Second, consider the examples of subsequently refuted findings that are identified in the article. Here is a representative paragraph:
“Of course, medical-science “never minds” are hardly secret. And they sometimes make headlines, as when in recent years large studies or growing consensuses of researchers concluded that mammograms, colonoscopies, and PSA tests are far less useful cancer-detection tools than we had been told; or when widely prescribed antidepressants such as Prozac, Zoloft, and Paxil were revealed to be no more effective than a placebo for most cases of depression; or when we learned that staying out of the sun entirely can actually increase cancer risks; or when we were told that the advice to drink lots of water during intense exercise was potentially fatal; or when, last April, we were informed that taking fish oil, exercising, and doing puzzles doesn’t really help fend off Alzheimer’s disease, as long claimed. Peer-reviewed studies have come to opposite conclusions on whether using cell phones can cause brain cancer, whether sleeping more than eight hours a night is healthful or dangerous, whether taking aspirin every day is more likely to save your life or cut it short, and whether routine angioplasty works better than pills to unclog heart arteries.”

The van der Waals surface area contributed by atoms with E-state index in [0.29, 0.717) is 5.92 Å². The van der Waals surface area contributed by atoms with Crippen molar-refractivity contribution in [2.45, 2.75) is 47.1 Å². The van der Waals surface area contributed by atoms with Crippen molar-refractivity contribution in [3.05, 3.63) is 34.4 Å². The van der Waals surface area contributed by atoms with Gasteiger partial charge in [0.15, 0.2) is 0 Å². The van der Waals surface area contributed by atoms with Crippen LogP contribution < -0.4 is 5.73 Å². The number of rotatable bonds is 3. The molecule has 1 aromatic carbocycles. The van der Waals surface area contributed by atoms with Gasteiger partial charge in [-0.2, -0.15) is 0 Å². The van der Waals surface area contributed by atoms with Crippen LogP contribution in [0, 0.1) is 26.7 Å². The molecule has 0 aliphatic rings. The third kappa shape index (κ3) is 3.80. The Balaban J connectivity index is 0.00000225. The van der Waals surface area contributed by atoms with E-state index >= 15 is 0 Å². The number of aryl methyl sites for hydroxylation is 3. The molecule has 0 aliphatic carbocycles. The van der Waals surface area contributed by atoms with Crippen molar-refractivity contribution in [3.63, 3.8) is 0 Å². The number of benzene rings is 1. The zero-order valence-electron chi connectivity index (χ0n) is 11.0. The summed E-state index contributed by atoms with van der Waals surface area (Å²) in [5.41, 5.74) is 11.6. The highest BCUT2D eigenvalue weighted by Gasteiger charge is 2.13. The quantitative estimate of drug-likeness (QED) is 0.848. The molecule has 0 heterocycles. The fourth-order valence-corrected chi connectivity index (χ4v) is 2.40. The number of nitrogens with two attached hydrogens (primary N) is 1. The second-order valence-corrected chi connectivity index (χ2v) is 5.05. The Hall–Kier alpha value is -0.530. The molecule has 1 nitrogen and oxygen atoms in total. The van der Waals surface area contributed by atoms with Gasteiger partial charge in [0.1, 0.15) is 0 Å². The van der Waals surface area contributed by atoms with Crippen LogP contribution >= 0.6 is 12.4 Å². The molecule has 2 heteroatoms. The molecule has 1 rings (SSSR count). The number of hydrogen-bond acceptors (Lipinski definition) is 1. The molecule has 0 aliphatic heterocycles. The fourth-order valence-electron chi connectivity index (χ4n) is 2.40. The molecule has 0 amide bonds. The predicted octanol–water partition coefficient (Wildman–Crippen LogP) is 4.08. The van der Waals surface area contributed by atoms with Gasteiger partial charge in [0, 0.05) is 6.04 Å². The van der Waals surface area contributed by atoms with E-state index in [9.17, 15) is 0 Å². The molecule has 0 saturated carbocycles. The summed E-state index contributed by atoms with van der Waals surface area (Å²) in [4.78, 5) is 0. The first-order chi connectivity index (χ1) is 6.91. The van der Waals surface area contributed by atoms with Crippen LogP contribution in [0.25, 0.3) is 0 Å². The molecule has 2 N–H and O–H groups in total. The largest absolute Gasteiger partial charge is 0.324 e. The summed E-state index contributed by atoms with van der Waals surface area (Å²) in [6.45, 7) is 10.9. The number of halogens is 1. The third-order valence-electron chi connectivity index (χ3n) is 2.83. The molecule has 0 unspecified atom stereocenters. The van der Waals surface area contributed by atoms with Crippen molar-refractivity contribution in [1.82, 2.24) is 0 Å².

Do you see a common theme here? While not exclusively, these tend very strongly to be long-term, behaviorally-oriented interventions. Consider the classical therapies that were evaluated during the heroic phase of clinical trials in the mid-20th century — things like the streptomycin trials in Britain or polio vaccines in the U.S. These situations can be characterized by acute conditions that cause death or obvious loss of function within a short period, and that are addressed by treatments that apply a chemical to the body. As we shade from this kind of a problem to those characterized by conditions that affect people over many years, often in subjective ways, and are addressed by lifestyle changes or daily dosages of vitamins and so on, we are shading from medicine as classically conceived to something that is analytically much more like social science. This latter end of the spectrum is where the most common and severe problems with reliable determinations of causal effectiveness of interventions arise. This is not necessarily because researchers in these areas are less honest than those in other fields, but because the problem is inherently harder. Among other issues, signal-to-noise is worse, the relevant measurement period becomes years and decades rather than weeks and months, and the causal mechanism often becomes subtly entangled with many lifestyle behaviors. In such situations, RCTs are often impractical, and when they can be done, the integrated complexity of the causal mechanisms means that replications are much more likely to fail because unobserved context differences turn out to be relevant in determining success or failure of the treatment. The problem isn’t always the researchers; sometimes the problem is the problem.